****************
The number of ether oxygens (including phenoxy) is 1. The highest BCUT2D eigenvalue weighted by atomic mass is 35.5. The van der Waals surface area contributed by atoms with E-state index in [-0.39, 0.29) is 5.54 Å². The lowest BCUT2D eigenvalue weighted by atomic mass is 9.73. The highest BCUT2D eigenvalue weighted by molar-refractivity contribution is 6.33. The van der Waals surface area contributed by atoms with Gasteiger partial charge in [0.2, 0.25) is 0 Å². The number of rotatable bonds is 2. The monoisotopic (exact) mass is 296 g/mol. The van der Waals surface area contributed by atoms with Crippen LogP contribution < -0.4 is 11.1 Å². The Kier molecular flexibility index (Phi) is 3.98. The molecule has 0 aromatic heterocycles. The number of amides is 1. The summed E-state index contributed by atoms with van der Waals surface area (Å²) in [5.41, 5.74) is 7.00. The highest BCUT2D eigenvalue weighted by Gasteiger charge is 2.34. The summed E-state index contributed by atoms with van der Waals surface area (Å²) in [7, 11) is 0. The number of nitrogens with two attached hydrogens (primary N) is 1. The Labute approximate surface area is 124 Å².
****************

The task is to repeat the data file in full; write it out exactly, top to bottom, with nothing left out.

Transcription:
The number of ether oxygens (including phenoxy) is 1. The highest BCUT2D eigenvalue weighted by atomic mass is 35.5. The van der Waals surface area contributed by atoms with E-state index in [-0.39, 0.29) is 5.54 Å². The lowest BCUT2D eigenvalue weighted by atomic mass is 9.73. The highest BCUT2D eigenvalue weighted by molar-refractivity contribution is 6.33. The van der Waals surface area contributed by atoms with Gasteiger partial charge in [0.2, 0.25) is 0 Å². The number of rotatable bonds is 2. The monoisotopic (exact) mass is 296 g/mol. The van der Waals surface area contributed by atoms with Crippen LogP contribution < -0.4 is 11.1 Å². The Kier molecular flexibility index (Phi) is 3.98. The molecule has 0 aromatic heterocycles. The number of amides is 1. The summed E-state index contributed by atoms with van der Waals surface area (Å²) in [5.41, 5.74) is 7.00. The highest BCUT2D eigenvalue weighted by Gasteiger charge is 2.34. The summed E-state index contributed by atoms with van der Waals surface area (Å²) in [7, 11) is 0. The number of nitrogens with two attached hydrogens (primary N) is 1. The Labute approximate surface area is 124 Å².